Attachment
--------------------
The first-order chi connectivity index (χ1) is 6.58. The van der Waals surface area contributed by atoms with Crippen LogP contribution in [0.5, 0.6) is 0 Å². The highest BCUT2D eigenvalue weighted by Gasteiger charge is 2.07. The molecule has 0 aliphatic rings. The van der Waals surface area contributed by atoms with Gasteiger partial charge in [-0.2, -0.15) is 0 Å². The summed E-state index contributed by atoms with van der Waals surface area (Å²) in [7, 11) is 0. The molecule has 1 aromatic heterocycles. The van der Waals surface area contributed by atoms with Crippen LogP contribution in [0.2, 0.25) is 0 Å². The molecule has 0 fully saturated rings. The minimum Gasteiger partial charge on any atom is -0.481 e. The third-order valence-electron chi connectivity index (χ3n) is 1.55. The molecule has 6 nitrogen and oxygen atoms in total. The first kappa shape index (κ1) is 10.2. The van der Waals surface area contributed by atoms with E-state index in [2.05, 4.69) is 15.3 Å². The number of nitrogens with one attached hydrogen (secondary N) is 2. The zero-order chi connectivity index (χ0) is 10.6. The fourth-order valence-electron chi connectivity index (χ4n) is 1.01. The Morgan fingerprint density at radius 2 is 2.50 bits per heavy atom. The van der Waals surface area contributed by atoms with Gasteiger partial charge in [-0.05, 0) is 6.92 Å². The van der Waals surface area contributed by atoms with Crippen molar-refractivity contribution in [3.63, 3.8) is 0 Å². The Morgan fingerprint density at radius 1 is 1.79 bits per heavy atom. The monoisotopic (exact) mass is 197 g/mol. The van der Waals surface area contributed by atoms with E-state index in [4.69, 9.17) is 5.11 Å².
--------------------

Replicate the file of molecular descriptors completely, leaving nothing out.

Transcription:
The first-order chi connectivity index (χ1) is 6.58. The van der Waals surface area contributed by atoms with Crippen LogP contribution in [0.5, 0.6) is 0 Å². The highest BCUT2D eigenvalue weighted by Gasteiger charge is 2.07. The molecule has 0 aliphatic rings. The van der Waals surface area contributed by atoms with Gasteiger partial charge in [-0.2, -0.15) is 0 Å². The summed E-state index contributed by atoms with van der Waals surface area (Å²) in [7, 11) is 0. The molecule has 1 aromatic heterocycles. The van der Waals surface area contributed by atoms with Crippen LogP contribution in [0.2, 0.25) is 0 Å². The molecule has 0 fully saturated rings. The minimum Gasteiger partial charge on any atom is -0.481 e. The third-order valence-electron chi connectivity index (χ3n) is 1.55. The molecule has 6 nitrogen and oxygen atoms in total. The first kappa shape index (κ1) is 10.2. The van der Waals surface area contributed by atoms with E-state index in [2.05, 4.69) is 15.3 Å². The number of nitrogens with one attached hydrogen (secondary N) is 2. The zero-order chi connectivity index (χ0) is 10.6. The fourth-order valence-electron chi connectivity index (χ4n) is 1.01. The Morgan fingerprint density at radius 2 is 2.50 bits per heavy atom. The van der Waals surface area contributed by atoms with Gasteiger partial charge in [-0.05, 0) is 6.92 Å². The van der Waals surface area contributed by atoms with Crippen molar-refractivity contribution in [3.63, 3.8) is 0 Å². The Morgan fingerprint density at radius 1 is 1.79 bits per heavy atom. The monoisotopic (exact) mass is 197 g/mol. The van der Waals surface area contributed by atoms with E-state index in [4.69, 9.17) is 5.11 Å².